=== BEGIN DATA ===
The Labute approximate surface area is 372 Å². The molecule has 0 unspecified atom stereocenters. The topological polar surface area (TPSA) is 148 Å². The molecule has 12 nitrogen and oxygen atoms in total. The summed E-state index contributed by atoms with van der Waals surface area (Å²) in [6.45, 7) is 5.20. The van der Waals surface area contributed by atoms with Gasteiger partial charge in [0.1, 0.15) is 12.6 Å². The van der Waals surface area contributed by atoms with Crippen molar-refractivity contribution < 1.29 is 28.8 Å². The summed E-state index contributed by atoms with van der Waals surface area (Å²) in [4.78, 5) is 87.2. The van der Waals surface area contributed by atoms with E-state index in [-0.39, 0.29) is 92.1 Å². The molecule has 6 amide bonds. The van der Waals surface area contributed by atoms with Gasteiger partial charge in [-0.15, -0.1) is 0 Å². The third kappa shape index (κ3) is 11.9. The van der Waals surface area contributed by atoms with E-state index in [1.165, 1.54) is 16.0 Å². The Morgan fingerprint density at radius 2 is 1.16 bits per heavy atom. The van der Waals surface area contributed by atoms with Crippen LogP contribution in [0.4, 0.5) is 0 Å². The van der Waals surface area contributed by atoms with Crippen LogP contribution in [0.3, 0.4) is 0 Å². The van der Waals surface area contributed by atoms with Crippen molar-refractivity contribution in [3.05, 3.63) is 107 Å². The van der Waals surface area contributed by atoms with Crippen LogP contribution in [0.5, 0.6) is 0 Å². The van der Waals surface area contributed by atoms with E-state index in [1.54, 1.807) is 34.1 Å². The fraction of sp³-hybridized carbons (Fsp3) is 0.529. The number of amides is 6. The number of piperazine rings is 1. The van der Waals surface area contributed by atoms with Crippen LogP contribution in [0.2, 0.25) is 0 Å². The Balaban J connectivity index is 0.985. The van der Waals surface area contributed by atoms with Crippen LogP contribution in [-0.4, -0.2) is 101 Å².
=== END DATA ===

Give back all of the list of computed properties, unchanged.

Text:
The Labute approximate surface area is 372 Å². The molecule has 0 unspecified atom stereocenters. The topological polar surface area (TPSA) is 148 Å². The molecule has 12 nitrogen and oxygen atoms in total. The summed E-state index contributed by atoms with van der Waals surface area (Å²) in [6.45, 7) is 5.20. The van der Waals surface area contributed by atoms with Gasteiger partial charge in [0.1, 0.15) is 12.6 Å². The van der Waals surface area contributed by atoms with Crippen molar-refractivity contribution < 1.29 is 28.8 Å². The summed E-state index contributed by atoms with van der Waals surface area (Å²) in [4.78, 5) is 87.2. The van der Waals surface area contributed by atoms with E-state index in [-0.39, 0.29) is 92.1 Å². The molecule has 6 amide bonds. The van der Waals surface area contributed by atoms with Gasteiger partial charge in [-0.15, -0.1) is 0 Å². The third kappa shape index (κ3) is 11.9. The van der Waals surface area contributed by atoms with E-state index in [1.165, 1.54) is 16.0 Å². The Morgan fingerprint density at radius 2 is 1.16 bits per heavy atom. The van der Waals surface area contributed by atoms with Crippen LogP contribution in [0.4, 0.5) is 0 Å². The van der Waals surface area contributed by atoms with Crippen LogP contribution in [0.3, 0.4) is 0 Å². The van der Waals surface area contributed by atoms with Crippen molar-refractivity contribution in [3.05, 3.63) is 107 Å². The van der Waals surface area contributed by atoms with Crippen LogP contribution in [0.5, 0.6) is 0 Å². The van der Waals surface area contributed by atoms with E-state index in [1.54, 1.807) is 34.1 Å². The fraction of sp³-hybridized carbons (Fsp3) is 0.529. The number of amides is 6. The number of piperazine rings is 1. The van der Waals surface area contributed by atoms with Crippen LogP contribution in [0.2, 0.25) is 0 Å². The Balaban J connectivity index is 0.985. The van der Waals surface area contributed by atoms with Crippen LogP contribution in [-0.4, -0.2) is 101 Å².